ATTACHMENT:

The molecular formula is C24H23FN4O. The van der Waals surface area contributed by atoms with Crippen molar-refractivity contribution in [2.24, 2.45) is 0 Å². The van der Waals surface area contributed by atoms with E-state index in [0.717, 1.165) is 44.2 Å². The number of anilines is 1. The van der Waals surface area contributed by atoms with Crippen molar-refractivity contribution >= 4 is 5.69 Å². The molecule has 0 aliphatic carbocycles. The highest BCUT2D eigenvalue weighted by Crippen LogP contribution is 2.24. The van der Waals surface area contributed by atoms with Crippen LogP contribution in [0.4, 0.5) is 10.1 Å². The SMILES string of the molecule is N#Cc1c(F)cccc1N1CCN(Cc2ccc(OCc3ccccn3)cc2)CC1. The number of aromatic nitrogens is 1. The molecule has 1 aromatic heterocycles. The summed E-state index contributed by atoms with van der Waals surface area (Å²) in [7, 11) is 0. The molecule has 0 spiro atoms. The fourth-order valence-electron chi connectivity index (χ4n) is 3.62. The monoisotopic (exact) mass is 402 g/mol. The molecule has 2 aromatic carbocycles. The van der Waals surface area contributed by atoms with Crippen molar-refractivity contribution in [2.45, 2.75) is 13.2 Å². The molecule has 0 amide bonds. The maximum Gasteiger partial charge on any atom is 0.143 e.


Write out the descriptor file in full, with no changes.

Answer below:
The molecular formula is C24H23FN4O. The van der Waals surface area contributed by atoms with Crippen molar-refractivity contribution in [2.24, 2.45) is 0 Å². The van der Waals surface area contributed by atoms with E-state index in [0.717, 1.165) is 44.2 Å². The number of anilines is 1. The van der Waals surface area contributed by atoms with Crippen molar-refractivity contribution >= 4 is 5.69 Å². The molecule has 0 aliphatic carbocycles. The highest BCUT2D eigenvalue weighted by Crippen LogP contribution is 2.24. The van der Waals surface area contributed by atoms with Crippen LogP contribution in [0.4, 0.5) is 10.1 Å². The SMILES string of the molecule is N#Cc1c(F)cccc1N1CCN(Cc2ccc(OCc3ccccn3)cc2)CC1. The number of aromatic nitrogens is 1. The molecule has 1 aromatic heterocycles. The summed E-state index contributed by atoms with van der Waals surface area (Å²) in [7, 11) is 0. The molecule has 0 spiro atoms. The fourth-order valence-electron chi connectivity index (χ4n) is 3.62. The monoisotopic (exact) mass is 402 g/mol. The molecule has 2 aromatic carbocycles. The van der Waals surface area contributed by atoms with Crippen molar-refractivity contribution in [2.45, 2.75) is 13.2 Å². The molecule has 0 amide bonds. The maximum Gasteiger partial charge on any atom is 0.143 e.